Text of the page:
Farm Bill

Farm Bill: Bipartisan improvements to food-stamp provisions but nutrition title still a ‘mixed bag’

Colorado avoided heavy cuts to the state’s food stamps program, federally known as the Supplemental Nutrition Assistance Program (SNAP), in the Farm Bill. President Obama signed the bill today, after it passed out of the U.S. Senate with a 68-32 bipartisan vote and advanced from the House of Representatives with a strong vote of 251-166.

The House-version of the nutrition title, which passed last fall, proposed slashing food stamps by $40 billion. Its approval would have caused more than 55,000 Coloradans to fall off the program altogether, as well as resulted in deep losses among grocery retailers and those whose jobs depend on the food retail supply chain.

The nutrition title of the Farm Bill most notably includes $8.6 billion in cuts to food stamps over 10 years, primarily focused on “Heat and Eat,” an opt-in program utilized by 17 states to connect food stamp allotment with fuel assistance for heating and cooling. Colorado does not participate in “Heat and Eat.”

The average household utilizing food stamps now only receives about $1.40 per meal, per person, following the across-the-board benefit reduction in November 2013.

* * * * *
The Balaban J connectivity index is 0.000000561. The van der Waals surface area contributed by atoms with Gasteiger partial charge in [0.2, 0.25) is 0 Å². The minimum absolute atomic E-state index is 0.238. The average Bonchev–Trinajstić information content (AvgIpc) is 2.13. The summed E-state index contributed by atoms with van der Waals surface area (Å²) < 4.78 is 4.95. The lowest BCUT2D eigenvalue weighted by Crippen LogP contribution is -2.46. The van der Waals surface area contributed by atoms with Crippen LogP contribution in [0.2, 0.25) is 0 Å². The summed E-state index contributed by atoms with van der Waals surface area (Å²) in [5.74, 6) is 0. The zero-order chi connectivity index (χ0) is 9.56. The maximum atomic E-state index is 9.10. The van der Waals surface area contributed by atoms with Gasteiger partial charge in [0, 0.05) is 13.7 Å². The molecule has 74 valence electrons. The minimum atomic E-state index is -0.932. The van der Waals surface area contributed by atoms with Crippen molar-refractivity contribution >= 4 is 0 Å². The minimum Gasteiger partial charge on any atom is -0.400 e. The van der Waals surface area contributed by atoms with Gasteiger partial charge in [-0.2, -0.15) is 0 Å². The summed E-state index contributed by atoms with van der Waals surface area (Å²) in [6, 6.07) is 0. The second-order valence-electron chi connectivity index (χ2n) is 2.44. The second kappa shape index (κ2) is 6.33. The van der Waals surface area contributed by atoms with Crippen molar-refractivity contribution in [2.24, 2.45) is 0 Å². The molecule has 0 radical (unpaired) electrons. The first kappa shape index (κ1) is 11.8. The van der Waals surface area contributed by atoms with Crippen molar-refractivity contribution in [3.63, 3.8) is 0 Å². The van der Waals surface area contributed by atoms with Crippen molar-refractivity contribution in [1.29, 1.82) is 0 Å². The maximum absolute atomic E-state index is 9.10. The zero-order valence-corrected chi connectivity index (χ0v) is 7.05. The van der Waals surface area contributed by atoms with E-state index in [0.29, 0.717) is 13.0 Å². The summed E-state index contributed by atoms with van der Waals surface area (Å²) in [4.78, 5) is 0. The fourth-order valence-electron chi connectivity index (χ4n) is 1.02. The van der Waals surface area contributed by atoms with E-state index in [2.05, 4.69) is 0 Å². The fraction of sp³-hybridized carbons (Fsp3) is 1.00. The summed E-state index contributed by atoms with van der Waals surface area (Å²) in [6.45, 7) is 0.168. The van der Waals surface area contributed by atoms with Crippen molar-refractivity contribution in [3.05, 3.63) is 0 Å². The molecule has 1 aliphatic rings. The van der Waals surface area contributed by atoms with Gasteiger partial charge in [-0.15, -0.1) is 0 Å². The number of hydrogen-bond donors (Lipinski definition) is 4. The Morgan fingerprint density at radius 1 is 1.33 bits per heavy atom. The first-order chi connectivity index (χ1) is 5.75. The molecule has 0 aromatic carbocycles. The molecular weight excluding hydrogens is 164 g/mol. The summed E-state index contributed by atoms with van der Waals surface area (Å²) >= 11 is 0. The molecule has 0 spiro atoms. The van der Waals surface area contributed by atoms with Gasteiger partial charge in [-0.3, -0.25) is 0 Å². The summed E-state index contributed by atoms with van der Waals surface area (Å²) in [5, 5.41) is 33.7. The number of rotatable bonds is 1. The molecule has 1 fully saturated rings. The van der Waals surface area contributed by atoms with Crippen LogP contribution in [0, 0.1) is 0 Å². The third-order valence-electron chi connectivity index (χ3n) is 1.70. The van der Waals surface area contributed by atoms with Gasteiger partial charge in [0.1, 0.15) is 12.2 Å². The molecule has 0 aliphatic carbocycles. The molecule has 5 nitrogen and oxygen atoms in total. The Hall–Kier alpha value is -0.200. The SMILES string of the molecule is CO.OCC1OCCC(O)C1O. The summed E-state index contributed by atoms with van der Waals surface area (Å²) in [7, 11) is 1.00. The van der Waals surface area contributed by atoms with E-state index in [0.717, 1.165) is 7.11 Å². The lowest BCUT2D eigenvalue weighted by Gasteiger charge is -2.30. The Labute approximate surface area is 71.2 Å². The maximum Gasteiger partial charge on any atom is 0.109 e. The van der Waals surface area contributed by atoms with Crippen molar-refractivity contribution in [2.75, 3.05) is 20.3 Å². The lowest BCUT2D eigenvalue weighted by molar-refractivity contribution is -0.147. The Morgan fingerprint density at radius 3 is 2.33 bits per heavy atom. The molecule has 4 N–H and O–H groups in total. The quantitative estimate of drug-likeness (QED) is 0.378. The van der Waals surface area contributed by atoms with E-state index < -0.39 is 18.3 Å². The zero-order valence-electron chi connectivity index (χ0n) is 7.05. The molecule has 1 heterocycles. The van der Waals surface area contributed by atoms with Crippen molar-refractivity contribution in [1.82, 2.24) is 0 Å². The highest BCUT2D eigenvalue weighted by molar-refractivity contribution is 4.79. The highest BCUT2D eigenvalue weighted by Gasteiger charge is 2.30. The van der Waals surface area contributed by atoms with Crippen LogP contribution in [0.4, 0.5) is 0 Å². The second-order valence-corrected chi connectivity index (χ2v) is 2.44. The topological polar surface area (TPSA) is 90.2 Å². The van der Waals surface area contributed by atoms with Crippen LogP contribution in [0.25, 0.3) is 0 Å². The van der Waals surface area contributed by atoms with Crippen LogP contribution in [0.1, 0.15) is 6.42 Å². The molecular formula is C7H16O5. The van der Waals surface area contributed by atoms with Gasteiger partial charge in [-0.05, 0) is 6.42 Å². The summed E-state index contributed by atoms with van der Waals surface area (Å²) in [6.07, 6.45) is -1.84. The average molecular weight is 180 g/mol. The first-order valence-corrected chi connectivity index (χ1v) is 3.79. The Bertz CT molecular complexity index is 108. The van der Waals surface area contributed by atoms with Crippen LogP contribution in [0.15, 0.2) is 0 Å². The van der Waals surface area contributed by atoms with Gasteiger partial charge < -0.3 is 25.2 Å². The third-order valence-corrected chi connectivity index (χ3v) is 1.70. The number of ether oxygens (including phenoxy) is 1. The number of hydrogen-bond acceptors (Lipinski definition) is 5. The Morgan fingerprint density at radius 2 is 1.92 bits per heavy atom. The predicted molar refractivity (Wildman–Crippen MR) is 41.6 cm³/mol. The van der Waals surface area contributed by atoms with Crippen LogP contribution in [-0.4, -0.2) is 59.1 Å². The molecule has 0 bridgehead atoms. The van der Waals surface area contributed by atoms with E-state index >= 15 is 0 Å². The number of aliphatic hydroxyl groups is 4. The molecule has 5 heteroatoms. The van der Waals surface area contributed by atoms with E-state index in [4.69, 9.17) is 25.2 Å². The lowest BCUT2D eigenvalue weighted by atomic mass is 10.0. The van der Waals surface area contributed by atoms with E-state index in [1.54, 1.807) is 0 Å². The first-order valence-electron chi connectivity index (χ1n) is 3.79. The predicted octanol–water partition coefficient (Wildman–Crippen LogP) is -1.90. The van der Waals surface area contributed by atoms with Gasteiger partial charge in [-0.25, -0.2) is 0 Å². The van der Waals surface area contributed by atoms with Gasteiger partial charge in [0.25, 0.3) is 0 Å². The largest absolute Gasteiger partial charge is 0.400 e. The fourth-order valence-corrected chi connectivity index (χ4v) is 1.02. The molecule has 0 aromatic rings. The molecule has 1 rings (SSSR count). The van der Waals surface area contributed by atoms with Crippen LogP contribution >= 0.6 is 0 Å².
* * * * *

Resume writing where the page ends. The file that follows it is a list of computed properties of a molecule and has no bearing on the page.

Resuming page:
Why does the Farm Bill matter?

SNAP offers temporary support to those affected by the economic downturn, many who are seeking employment, getting by on meager wages, or having to choose between paying medical bills and food. Every dollar matters to a family or individual trying to make ends meet.

These cuts would be in addition to the SNAP benefit reduction that went into effect on Nov. 1, 2013. All households receiving SNAP benefits were impacted when a temporary provision of the American Recovery and Reinvestment Act of 2009, which includes more than 500,000 Coloradans. The reduced monthly benefits to purchase groceries make it more challenging for families and individuals to access nutritious food.

SNAP makes dollars and sense for Colorado. In our state, SNAP has:

  • Helped create 71,985 jobs between FY 2008 and FY 2012
  • Generated an estimated $3.1 billion in federal funding for Colorado retailers, including grocery stores, convenience stores, farmers markets, wholesalers and other retail food stores in the past five years

Deep cuts to SNAP would put a greater strain on charities and faith-based organizations that already stretch their resources to meet community needs for food assistance.

SNAPcuts chart 1024x791 Farm Bill

 

Take Action

Be an advocate for a hunger-free Colorado! Let your voice be heard Contact your legislators and ask them to protect SNAP.

 

More Information

To learn more about the nutrition programs in the Farm Bill as well as the economic benefits of SNAP, view these informational sheets and white papers:

fi pdf small Farm Bill SNAP Makes Dollars & Sense for Colorado
fi pdf small Farm Bill SNAP to it: Growing Colorado’s Economy with Food
fi pdf small Farm Bill Farm Bill Factsheet (March ’12)